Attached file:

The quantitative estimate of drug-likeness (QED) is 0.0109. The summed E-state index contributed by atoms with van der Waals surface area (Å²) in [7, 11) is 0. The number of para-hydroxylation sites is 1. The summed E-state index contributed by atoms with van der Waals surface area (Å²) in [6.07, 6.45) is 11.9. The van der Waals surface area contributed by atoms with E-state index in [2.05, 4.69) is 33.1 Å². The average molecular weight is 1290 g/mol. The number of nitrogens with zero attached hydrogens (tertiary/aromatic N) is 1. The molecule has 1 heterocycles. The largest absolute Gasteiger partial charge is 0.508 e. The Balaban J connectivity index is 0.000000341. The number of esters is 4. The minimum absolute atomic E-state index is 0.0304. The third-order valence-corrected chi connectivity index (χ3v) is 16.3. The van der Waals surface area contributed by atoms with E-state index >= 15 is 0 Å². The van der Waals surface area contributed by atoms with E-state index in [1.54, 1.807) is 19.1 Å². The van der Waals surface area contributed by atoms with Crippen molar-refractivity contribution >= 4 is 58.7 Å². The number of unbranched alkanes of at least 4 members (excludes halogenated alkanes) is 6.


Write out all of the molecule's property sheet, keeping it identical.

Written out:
The quantitative estimate of drug-likeness (QED) is 0.0109. The summed E-state index contributed by atoms with van der Waals surface area (Å²) in [7, 11) is 0. The number of para-hydroxylation sites is 1. The summed E-state index contributed by atoms with van der Waals surface area (Å²) in [6.07, 6.45) is 11.9. The van der Waals surface area contributed by atoms with E-state index in [2.05, 4.69) is 33.1 Å². The average molecular weight is 1290 g/mol. The number of nitrogens with zero attached hydrogens (tertiary/aromatic N) is 1. The molecule has 1 heterocycles. The largest absolute Gasteiger partial charge is 0.508 e. The Balaban J connectivity index is 0.000000341. The number of esters is 4. The minimum absolute atomic E-state index is 0.0304. The third-order valence-corrected chi connectivity index (χ3v) is 16.3. The van der Waals surface area contributed by atoms with E-state index >= 15 is 0 Å². The van der Waals surface area contributed by atoms with E-state index in [1.54, 1.807) is 19.1 Å². The van der Waals surface area contributed by atoms with Crippen molar-refractivity contribution >= 4 is 58.7 Å². The number of unbranched alkanes of at least 4 members (excludes halogenated alkanes) is 6.